Fast forward nearly 40 years and policy has continued to ensure economic inequality at staggering levels. Keep a look out next week for a closer look at the history of homelessness in the U.S. after 1980.

#TBT – Street Newspapers

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If you live in, or have ever been to, a city like Chicago, or Washington, DC, San Francisco, Nashville or Seattle, you have probably seen a vendor selling a paper that reports on issues of poverty and homelessness. This is a “Street Newspaper,” and there are over 40 of these in print in North America, and over 100 published in 34 countries around the world.

photo credit Do Haeng Michael Kitchen

We’ve shared before about the activism of the 1980’s and 90’s, when our current era of homelessness was just starting to rear its ugly head. People who were becoming homeless were intimately involved in advocacy and services to help folks who were unhoused. By the late 1980’s, homeless advocates realized there was a need for educating the larger public about the issues surrounding homelessness. Street News, first published in NYC in 1989, is credited with being the first street newspaper focused on homeless issues, followed closely by Street Sheet, still published by the Coalition on Homelessness in San Francisco.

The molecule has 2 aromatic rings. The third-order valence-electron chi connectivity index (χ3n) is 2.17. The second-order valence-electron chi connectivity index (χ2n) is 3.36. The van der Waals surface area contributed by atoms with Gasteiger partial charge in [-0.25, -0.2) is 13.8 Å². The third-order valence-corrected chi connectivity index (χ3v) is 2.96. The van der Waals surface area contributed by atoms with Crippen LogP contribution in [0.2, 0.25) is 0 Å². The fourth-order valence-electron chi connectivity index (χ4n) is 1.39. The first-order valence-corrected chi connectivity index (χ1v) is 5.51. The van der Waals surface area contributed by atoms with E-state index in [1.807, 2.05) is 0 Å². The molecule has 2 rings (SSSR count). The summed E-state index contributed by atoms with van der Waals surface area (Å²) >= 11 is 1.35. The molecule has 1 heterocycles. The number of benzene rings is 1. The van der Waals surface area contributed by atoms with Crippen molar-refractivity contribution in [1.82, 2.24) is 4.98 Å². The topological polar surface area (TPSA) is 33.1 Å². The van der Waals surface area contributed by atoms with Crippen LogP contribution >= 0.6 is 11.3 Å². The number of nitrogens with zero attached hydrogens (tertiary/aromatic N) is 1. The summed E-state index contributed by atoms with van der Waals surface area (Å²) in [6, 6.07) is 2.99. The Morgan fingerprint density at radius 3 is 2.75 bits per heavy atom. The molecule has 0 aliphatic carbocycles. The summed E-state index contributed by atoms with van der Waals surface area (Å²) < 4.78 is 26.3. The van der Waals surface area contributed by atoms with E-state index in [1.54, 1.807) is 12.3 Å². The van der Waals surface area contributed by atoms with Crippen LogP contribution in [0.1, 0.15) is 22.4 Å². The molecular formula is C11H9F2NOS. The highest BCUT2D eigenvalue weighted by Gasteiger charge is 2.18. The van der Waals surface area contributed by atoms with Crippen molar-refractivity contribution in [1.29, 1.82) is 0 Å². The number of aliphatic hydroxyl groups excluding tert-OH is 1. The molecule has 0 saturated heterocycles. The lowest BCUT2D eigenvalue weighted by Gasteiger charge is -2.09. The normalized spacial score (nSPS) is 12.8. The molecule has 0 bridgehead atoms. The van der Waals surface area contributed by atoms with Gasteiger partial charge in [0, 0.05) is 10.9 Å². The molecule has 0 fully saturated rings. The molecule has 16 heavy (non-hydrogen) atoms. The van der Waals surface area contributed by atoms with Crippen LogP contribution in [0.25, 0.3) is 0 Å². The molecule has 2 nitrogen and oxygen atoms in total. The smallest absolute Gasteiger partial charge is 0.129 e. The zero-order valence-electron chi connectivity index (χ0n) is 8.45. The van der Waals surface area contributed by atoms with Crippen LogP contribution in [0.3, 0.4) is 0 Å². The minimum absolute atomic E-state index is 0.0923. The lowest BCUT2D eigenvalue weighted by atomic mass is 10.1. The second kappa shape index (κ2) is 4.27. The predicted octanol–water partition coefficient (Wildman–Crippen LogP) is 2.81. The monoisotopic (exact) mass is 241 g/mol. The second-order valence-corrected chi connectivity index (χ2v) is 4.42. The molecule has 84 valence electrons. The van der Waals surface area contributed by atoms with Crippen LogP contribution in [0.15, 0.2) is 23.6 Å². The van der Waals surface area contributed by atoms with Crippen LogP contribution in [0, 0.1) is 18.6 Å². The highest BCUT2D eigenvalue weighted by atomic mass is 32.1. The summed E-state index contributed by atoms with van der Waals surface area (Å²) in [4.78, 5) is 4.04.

Inspired by Street News, the Big Issue was launched as a “social business” in 1991 in the UK, inspiring a further wave of street newspapers across Europe. The International Network of Street Papers (INSP) was created in 1994 and our own beloved Michael Stoops helped to start the North American Street Newspaper Association (NASNA) in 1996. The two networks worked collaboratively until 2013, when INSP became the single global network for street papers on all six continents.

Recent numbers from the INSP Network

Street papers in the US have, for the most part, intended to act as both an advocacy tool and a primary way for people who have been homeless to be active leaders in that advocacy. Today, most papers are run, written, and sold by homeless folks. Many papers offer case management assistance, training and networking opportunities to homeless folks in their communities.

The National Coalition for the Homeless has long supported the advocacy and empowerment outlet that street newspapers have provided. Street papers across the world continue to break down barriers between housed and unhoused people, creating employment opportunities to poor people worldwide.